A Wuhan-based online store selling female attire on China’s largest auction site recently paid more than 4.3 million yuan ($660,000) in taxes to the authorities, the first time a local government has levied tax on a private online business in China, the Wuhan Local Taxation Bureau said on Tuesday.
The My One Percent store on taobao.com has made more than 2 million online deals since it opened in 2004, with revenues topping 100 million yuan last year, according to the bureau.
Analysts say that Wuhan’s decision may drive away locally based online businesses and hurt employment, but the authorities said they are currently only targeting stores using Golden Crown – a credit system that indicates a store’s sales volume and reputation – and others would not be affected, Hubei-based Chutian Metropolis Daily reported .
The State Administration for Industry and Commerce issued a regulation last year requiring online businesses to register real names and addresses on websites, which at the time was widely seen as a prelude to taxation.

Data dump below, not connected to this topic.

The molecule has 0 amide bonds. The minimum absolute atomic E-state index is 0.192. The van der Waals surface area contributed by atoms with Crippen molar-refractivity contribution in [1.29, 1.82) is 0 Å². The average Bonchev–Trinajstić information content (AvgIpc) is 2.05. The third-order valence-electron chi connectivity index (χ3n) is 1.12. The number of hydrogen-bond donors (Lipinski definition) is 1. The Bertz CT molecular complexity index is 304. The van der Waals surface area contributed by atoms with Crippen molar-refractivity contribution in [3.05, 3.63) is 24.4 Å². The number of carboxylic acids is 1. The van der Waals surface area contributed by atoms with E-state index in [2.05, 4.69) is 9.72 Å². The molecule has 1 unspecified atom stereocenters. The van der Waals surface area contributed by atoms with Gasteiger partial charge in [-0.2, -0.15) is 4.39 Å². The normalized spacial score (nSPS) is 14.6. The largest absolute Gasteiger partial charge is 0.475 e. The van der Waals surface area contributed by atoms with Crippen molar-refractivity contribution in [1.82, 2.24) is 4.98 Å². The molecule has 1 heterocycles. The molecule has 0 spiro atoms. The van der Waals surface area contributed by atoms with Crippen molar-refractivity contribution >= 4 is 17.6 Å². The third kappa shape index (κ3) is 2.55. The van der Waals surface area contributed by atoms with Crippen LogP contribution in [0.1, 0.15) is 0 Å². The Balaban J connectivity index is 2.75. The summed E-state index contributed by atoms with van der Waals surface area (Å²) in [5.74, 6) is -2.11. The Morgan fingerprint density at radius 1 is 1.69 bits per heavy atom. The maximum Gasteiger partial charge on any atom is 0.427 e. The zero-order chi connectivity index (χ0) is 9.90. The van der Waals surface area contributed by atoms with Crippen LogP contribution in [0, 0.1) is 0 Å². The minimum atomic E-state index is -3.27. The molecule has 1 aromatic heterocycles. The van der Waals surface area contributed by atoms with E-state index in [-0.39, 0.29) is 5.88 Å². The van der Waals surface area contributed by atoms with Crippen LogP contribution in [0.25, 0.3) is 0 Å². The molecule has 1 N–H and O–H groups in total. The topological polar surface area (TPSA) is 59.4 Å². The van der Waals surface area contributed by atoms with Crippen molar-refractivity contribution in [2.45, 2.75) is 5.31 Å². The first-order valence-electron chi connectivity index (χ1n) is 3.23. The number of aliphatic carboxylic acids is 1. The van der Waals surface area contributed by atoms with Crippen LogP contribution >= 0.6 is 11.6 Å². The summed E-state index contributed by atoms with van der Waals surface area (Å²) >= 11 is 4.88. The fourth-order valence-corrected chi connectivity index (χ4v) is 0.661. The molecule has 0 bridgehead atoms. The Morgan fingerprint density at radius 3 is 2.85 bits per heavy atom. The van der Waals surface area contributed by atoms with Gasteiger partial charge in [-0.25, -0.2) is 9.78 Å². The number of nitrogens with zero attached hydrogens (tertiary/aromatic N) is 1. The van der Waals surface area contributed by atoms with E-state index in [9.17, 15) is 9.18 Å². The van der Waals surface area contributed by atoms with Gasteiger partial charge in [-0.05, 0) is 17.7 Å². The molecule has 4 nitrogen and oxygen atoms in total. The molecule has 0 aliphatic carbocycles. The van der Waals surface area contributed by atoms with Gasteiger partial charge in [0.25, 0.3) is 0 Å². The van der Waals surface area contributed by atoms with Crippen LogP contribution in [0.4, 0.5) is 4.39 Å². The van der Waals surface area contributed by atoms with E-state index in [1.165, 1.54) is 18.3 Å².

“This is just a beginning. We will supervise other online stores registered under our jurisdiction,” said an official from the bureau surnamed Wu, who declined to give his full name.
The online transaction volume in China reached 498 billion yuan in 2010, accounting for 3.2 percent of the total volume of retail sales.
“However, E-commerce in China hasn’t become big enough to be taxed. It’s still like a piglet and needs years to become mature,” said Li Yi, secretary general of the Mobile Internet Industry Alliance to the Global Times.
Instead of taxing them, local governments should create more favorable policies and lower the threshold for online storeowners, he said.
Wang Qiduan, another owner of a popular online store, said the only advantage online storeowners currently have is that they don’t need to pay rent.
“The environment for opening an online store has become tougher than before. I need to pay Taobao monthly to be listed, and now we may get taxed in the future,” Wang added.